UNITED KINGDOM (AFP) - A sombre British prime minister on Friday (June 17) urged greater tolerance in public debate and recalled parliament to pay tribute to Jo Cox, the MP whose brutal killing has caused shock in Britain and further afield.
David Cameron and opposition leader Jeremy Corbyn added bouquets to a massive floral tribute to the 41-year-old parliamentarian in the northern village of Birstall, where she was gunned down on Thursday (June 16).
And with less than a week until a referendum on whether Britain should leave the EU, which has split the country in two and sparked fiery debate on both sides, Cameron said it was time to "stand back".
"Where we see hatred, where we find division, where we see intolerance, we must drive it out of our politics and out of our public life and out of our communities," Cameron said.
Many commentators have questioned whether the killing could be linked to the referendum that has stoked tensions by touching on issues of national identity and immigration.
Britain is reeling from the murder of Cox, a well-liked mother-of-two, who was shot and repeatedly stabbed in broad daylight at the height of the referendum campaign.
As a mark of respect, both sides halted campaigning ahead of the knife-edge vote on June 23, with the suspension being extended to Saturday, officials said.
The move leaves the two camps with only four days to woo voters before voting on Thursday, when broadcasters are banned from carrying any political messages.
Cox, a former aid worker also known for campaigns for Syrian refugees, was killed outside a library where she was supposed to meet constituents, just a few kilometres from where she was born.
Eyewitness Hichem Ben Abdallah, 56, told AFP he heard two shots and saw the petite woman on the ground.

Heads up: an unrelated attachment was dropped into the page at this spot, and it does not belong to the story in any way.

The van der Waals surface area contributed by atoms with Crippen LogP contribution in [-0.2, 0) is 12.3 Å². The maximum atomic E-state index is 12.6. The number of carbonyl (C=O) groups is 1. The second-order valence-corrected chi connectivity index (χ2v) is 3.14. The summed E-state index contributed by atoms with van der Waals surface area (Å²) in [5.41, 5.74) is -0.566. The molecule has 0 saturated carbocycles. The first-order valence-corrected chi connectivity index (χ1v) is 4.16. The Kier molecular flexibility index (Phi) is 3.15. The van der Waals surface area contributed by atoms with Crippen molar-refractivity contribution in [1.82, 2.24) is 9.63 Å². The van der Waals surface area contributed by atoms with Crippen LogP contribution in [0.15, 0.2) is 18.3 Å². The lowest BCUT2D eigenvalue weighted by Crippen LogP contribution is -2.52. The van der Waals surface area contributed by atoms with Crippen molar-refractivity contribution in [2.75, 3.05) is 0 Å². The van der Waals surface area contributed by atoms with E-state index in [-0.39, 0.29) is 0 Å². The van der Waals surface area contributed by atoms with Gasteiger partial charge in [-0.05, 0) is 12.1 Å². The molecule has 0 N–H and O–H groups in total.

"Her face was full of blood," said Ben Abdallah, who campaigned alongside the Labour politician before she was elected to parliament for the first time last year.
Police arrested a 52-year-old man, named by media as local Thomas Mair. Described as a friendly loner by neighbours, Mair also battled mental illness and allegedly had ties to white supremacists.
He also suffered from obsessive compulsive disorder (OCD), according to Stephen Lees, a friend of Mair's brother. "He used to scrub his hands with Brillo pads and nail brushes until they were red raw," he told AFP.
One of Cox's aides, who was at the scene, said that the attacker seemed to have been waiting for the MP to drive up, the aides' father told ITV news.
Another witness, cafe owner Clarke Rothwell, told British media the gunman had shouted "put Britain first" repeatedly during the attack.
"We don't yet know the circumstances of this case but there has been an increase in vitriol, I think, in public debate," fellow opposition Labour Party MP Yvette Cooper told BBC radio.
In Berlin, German Chancellor Angela Merkel urged the politicians to tone down the debate, saying: "The exaggerations and radicalisation of... language do not help to foster an atmosphere of respect."
Cox, the first British MP to be murdered since Ian Gow was killed by Irish Republican Army paramilitaries in a car bomb in 1990, had complained to police earlier this year about "malicious communications".
In March, police arrested a man who was given a formal warning but later released, with The Times saying police had been considering putting in place additional security for her.
According to The Guardian, police were believed to have found Nazi regalia and far-right literature in their search of his long-time house in Birstall.
US advocacy group the Southern Poverty Law Center said Mair was a "dedicated supporter" of National Alliance, once the primary neo-Nazi organisation in the United States.
It said he had spent over US$620 (S$840) on reading material from the National Alliance, which advocated the creation of an all-white homeland and the eradication of Jewish people. He had also purchased a handbook on how to make a gun.
Witnesses told British media the assailant used a gun which appeared "old-fashioned" or "homemade".
Cox, whose first speech in parliament defended immigration and diversity, lived with her husband Brendan and their two children aged three and five, on a houseboat on the Thames near Tower Bridge.
As the news of her death broke, Brendan issued an impassioned appeal for unity against hatred.
"She would have wanted two things above all else to happen now," he wrote.
"One, that our precious children are bathed in love and two, that we all unite to fight against the hatred that killed her."
Before Cox's murder, opinion polls suggested Britons would likely vote to leave the EU, in a prospect that weighed on financial markets and sent the pound tumbling.